consensus, communication, decision making
In many legal, political, and social settings, people must reach a consensus before particular outcomes can be achieved and failing to reach a consensus may be costly. In this article, we present a theory and conduct experiments that take into account the costs associated with communicating, as well as the difﬁculty of the decisions that groups make. We ﬁnd that when there is even a small cost (relative to the potential beneﬁt) associated with sending information to others and/or listening, groups are much less likely to reach a consensus, primarily because they are less willing to communicate with one another. We also ﬁnd that difﬁcult problems signiﬁcantly reduce group members’ willingness to communicate with one another and, therefore, hinder their ability to reach a consensus.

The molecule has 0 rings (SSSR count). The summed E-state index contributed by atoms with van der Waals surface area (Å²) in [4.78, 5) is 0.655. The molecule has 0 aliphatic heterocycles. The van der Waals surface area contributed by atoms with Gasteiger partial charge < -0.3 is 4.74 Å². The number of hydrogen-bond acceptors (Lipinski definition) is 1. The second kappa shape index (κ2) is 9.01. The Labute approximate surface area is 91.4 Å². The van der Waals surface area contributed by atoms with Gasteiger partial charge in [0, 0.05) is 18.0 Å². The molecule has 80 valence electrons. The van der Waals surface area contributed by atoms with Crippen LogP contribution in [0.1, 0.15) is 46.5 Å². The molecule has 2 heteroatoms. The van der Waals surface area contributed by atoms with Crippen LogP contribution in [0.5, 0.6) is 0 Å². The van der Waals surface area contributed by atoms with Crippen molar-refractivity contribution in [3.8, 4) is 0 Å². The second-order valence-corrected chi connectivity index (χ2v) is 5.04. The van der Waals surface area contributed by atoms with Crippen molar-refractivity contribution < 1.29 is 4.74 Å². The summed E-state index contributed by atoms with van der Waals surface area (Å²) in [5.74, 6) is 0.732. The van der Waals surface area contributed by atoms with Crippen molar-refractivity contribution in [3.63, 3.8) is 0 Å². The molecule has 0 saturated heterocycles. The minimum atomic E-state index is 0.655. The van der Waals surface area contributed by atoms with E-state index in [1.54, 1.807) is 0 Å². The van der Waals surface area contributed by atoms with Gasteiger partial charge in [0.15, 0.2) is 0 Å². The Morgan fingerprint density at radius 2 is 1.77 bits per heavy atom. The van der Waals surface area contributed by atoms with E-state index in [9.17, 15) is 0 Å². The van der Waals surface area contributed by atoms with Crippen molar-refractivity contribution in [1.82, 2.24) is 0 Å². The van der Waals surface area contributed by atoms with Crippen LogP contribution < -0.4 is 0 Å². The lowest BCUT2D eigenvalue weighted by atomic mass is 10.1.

Cheryl Boudreau et al., Making Talk Cheap (and Problems Easy): How Legal and Political Institutions Can Facilitate Consensus, 7 Journal of Empirical Legal Studies 868-885 (2010)